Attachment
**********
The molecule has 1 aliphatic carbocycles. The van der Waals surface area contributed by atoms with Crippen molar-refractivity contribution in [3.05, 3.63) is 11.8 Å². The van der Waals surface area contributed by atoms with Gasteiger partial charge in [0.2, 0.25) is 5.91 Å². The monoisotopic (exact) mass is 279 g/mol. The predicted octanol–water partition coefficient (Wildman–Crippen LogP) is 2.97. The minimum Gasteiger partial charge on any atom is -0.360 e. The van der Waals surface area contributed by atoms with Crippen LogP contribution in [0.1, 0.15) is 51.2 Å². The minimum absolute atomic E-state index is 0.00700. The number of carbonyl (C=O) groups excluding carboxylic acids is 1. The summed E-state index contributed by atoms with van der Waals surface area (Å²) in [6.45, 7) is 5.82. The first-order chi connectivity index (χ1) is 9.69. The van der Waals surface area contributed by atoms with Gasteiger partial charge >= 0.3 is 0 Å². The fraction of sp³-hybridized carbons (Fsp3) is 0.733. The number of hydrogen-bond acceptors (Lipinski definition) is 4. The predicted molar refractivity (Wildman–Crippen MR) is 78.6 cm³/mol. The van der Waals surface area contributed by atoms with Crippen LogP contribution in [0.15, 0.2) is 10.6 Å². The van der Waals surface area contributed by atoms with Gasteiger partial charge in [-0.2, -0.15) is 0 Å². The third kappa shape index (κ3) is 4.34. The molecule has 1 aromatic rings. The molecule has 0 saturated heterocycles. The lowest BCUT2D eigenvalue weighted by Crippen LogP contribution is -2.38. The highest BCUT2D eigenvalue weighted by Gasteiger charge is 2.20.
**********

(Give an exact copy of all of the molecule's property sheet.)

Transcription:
The molecule has 1 aliphatic carbocycles. The van der Waals surface area contributed by atoms with Crippen molar-refractivity contribution in [3.05, 3.63) is 11.8 Å². The van der Waals surface area contributed by atoms with Gasteiger partial charge in [0.2, 0.25) is 5.91 Å². The monoisotopic (exact) mass is 279 g/mol. The predicted octanol–water partition coefficient (Wildman–Crippen LogP) is 2.97. The minimum Gasteiger partial charge on any atom is -0.360 e. The van der Waals surface area contributed by atoms with Crippen LogP contribution in [0.1, 0.15) is 51.2 Å². The minimum absolute atomic E-state index is 0.00700. The number of carbonyl (C=O) groups excluding carboxylic acids is 1. The summed E-state index contributed by atoms with van der Waals surface area (Å²) in [6.45, 7) is 5.82. The first-order chi connectivity index (χ1) is 9.69. The van der Waals surface area contributed by atoms with Gasteiger partial charge >= 0.3 is 0 Å². The fraction of sp³-hybridized carbons (Fsp3) is 0.733. The number of hydrogen-bond acceptors (Lipinski definition) is 4. The predicted molar refractivity (Wildman–Crippen MR) is 78.6 cm³/mol. The van der Waals surface area contributed by atoms with Crippen LogP contribution in [0.15, 0.2) is 10.6 Å². The van der Waals surface area contributed by atoms with Gasteiger partial charge in [-0.2, -0.15) is 0 Å². The third kappa shape index (κ3) is 4.34. The molecule has 1 aromatic rings. The molecule has 0 saturated heterocycles. The lowest BCUT2D eigenvalue weighted by Crippen LogP contribution is -2.38. The highest BCUT2D eigenvalue weighted by Gasteiger charge is 2.20.